Concrete Progress is an ongoing series of columns by Peter Brewitt devoted to exploring America’s infrastructure. It is part of Orion’s Reimagining Infrastructure project. Photographs courtesy of NOAA Fisheries West Coast and Mark Edley.
It’s a long drive down the coast from Santa Cruz to LA, but the heart-lifting sweep of Pacific Ocean away to the right makes the miles roll by as easily as the waves. The coast is only lightly developed for long stretches—rugged cliffs lend themselves to BMW ads but not to towns—and the ocean-scape is only broken by sea stacks, foam, and the occasional gray whale.
But when you approach Santa Barbara, oil rigs* jut from the water like pimples on an eighth-grader. This is where our energy infrastructure begins, with enormous steel islands drilling almost a mile under the seabed. Sometimes, as you surely know, they rupture: in 1969, one of them leaked three or four million gallons of crude oil onto beaches and helped kickstart the environmental movement. There are twenty-seven such rigs bobbing off the California coast—operated by Chevron, Exxon, and smaller firms—and while they’re mostly well-maintained, the question remains: when the well goes dry, what should we do with the gear? In recent years, a movement has begun in coastal states from the Gulf of Mexico to the Pacific Ocean to turn these oil suckers into artificial reefs.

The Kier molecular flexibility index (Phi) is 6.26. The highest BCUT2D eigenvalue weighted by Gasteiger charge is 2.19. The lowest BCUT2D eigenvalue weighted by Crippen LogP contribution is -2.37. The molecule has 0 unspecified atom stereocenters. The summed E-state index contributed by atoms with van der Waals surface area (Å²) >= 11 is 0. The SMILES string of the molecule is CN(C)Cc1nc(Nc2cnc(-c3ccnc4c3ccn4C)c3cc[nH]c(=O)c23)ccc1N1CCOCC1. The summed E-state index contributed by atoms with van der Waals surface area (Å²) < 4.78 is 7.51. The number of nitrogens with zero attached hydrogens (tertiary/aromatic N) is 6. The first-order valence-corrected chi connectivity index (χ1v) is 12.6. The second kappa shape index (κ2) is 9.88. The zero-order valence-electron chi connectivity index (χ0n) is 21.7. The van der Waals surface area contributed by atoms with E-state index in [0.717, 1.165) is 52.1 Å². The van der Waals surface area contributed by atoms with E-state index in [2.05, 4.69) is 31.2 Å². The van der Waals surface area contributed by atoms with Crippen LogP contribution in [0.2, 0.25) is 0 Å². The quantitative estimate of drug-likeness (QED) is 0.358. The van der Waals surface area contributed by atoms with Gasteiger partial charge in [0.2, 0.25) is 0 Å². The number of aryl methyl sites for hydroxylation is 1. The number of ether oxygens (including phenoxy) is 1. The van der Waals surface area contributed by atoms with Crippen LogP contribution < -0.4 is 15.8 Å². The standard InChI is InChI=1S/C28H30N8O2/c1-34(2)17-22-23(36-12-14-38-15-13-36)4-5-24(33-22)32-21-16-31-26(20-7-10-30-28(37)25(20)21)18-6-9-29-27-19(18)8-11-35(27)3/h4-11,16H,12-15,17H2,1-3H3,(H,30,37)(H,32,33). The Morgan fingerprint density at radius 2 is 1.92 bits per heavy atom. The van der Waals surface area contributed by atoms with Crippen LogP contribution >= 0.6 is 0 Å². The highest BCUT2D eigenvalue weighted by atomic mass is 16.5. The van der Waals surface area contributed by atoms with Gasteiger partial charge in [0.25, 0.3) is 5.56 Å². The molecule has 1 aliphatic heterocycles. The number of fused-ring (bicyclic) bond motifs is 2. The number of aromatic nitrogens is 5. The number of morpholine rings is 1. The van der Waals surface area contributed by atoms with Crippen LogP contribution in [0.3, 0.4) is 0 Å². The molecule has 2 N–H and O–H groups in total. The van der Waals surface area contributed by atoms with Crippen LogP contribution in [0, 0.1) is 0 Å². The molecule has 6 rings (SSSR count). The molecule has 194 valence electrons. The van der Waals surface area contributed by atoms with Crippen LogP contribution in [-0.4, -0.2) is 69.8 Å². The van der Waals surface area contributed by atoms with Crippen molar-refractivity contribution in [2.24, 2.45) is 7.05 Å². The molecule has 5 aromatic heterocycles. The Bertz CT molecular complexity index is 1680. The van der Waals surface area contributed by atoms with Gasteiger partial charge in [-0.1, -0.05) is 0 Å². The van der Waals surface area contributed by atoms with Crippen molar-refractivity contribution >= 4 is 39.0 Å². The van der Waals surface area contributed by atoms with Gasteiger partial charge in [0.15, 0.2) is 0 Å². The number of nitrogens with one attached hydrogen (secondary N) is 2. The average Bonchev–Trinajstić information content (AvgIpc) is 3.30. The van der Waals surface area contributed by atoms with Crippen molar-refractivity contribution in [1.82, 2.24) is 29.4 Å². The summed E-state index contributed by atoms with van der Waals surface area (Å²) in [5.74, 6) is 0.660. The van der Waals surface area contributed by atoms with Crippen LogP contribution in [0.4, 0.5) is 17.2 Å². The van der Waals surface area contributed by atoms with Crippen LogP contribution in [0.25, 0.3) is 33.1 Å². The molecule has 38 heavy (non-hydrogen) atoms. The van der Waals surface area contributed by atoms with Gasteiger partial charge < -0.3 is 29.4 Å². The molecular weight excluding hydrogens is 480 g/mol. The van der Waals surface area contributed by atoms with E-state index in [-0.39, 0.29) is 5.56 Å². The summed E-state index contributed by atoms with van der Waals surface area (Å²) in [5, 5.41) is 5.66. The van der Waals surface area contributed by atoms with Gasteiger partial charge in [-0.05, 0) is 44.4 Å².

While it would be better for the environment not to drill at all, that’s not the question here. This stuff has already been built. Now that it’s getting old, is it better to blow the platforms off of their anchors, tow the metal out, and scrap it someplace? Or is it better to simply let nature assert its claim?
Scuba divers have known for years that industrial wreckage turns into habitat—many of the world’s most popular dive sites are shipwrecks. But oil rigs, the floating symbols of environmental destruction? You might be skeptical of this (you should be; I was) and wonder just how good a big, dead oil platform can be for marine ecology. Well, after some research, I’d say that it’s a pretty good thing.
Here’s how it goes: states work with oil companies to drain oil away from old platforms, remove their upper portions, and tow them away. The oil companies are happy to do this—it is overwhelmingly cheaper than disposing of the whole thing—and they are responsible for any leaks from the old well. State programs then shuttle about half the oil companies’ savings into marine conservation and research programs (in Texas, for example, the money goes to the state’s Parks and Wildlife service). The structure goes on to host invertebrates (many of which have already attached to it during its operational life), exposing very little actual metal to the water. The invertebrates attract fish, including species that are popular for commercial and recreational fishing, and the platform’s extension deep into the water column provides habitat structure in several conditions, including the sunlit waters near the surface. California’s reefs are typically rocks, not coral, so the metal structure is not terribly different from what the fishes there are used to.